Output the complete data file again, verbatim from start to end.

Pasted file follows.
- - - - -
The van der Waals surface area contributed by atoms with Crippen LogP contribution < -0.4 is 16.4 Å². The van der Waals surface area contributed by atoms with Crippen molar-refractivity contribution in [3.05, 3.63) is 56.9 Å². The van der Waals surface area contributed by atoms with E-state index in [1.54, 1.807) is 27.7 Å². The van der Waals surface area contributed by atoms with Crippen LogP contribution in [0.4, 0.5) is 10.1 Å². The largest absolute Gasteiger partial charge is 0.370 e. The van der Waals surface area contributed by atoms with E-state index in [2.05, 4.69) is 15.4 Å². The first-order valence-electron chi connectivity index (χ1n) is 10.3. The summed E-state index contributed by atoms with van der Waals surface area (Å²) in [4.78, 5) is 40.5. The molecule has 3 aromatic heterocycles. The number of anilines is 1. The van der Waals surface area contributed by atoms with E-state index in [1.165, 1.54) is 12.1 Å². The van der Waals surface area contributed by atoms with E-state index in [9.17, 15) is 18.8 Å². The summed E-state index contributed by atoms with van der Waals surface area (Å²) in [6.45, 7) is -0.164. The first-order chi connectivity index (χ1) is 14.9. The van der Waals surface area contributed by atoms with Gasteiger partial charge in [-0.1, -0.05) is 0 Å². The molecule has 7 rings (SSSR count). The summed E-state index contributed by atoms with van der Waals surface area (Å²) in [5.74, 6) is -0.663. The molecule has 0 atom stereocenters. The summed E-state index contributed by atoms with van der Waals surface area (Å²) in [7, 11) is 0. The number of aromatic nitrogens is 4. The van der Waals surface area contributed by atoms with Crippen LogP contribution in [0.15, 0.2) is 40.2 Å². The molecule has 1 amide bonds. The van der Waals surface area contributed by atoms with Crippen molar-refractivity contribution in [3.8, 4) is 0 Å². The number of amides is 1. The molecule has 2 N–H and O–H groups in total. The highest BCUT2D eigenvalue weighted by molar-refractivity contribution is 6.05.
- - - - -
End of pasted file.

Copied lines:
The van der Waals surface area contributed by atoms with Crippen LogP contribution < -0.4 is 16.4 Å². The van der Waals surface area contributed by atoms with Crippen molar-refractivity contribution in [3.05, 3.63) is 56.9 Å². The van der Waals surface area contributed by atoms with E-state index in [1.54, 1.807) is 27.7 Å². The van der Waals surface area contributed by atoms with Crippen LogP contribution in [0.4, 0.5) is 10.1 Å². The largest absolute Gasteiger partial charge is 0.370 e. The van der Waals surface area contributed by atoms with E-state index in [2.05, 4.69) is 15.4 Å². The first-order valence-electron chi connectivity index (χ1n) is 10.3. The summed E-state index contributed by atoms with van der Waals surface area (Å²) in [4.78, 5) is 40.5. The molecule has 3 aromatic heterocycles. The number of anilines is 1. The van der Waals surface area contributed by atoms with E-state index in [1.165, 1.54) is 12.1 Å². The van der Waals surface area contributed by atoms with E-state index in [9.17, 15) is 18.8 Å². The summed E-state index contributed by atoms with van der Waals surface area (Å²) in [6.45, 7) is -0.164. The first-order chi connectivity index (χ1) is 14.9. The van der Waals surface area contributed by atoms with Gasteiger partial charge in [-0.1, -0.05) is 0 Å². The molecule has 7 rings (SSSR count). The summed E-state index contributed by atoms with van der Waals surface area (Å²) in [5.74, 6) is -0.663. The molecule has 0 atom stereocenters. The summed E-state index contributed by atoms with van der Waals surface area (Å²) in [7, 11) is 0. The number of aromatic nitrogens is 4. The van der Waals surface area contributed by atoms with Crippen LogP contribution in [0.15, 0.2) is 40.2 Å². The molecule has 1 amide bonds. The van der Waals surface area contributed by atoms with Crippen molar-refractivity contribution in [3.8, 4) is 0 Å². The number of amides is 1. The molecule has 2 N–H and O–H groups in total. The highest BCUT2D eigenvalue weighted by molar-refractivity contribution is 6.05.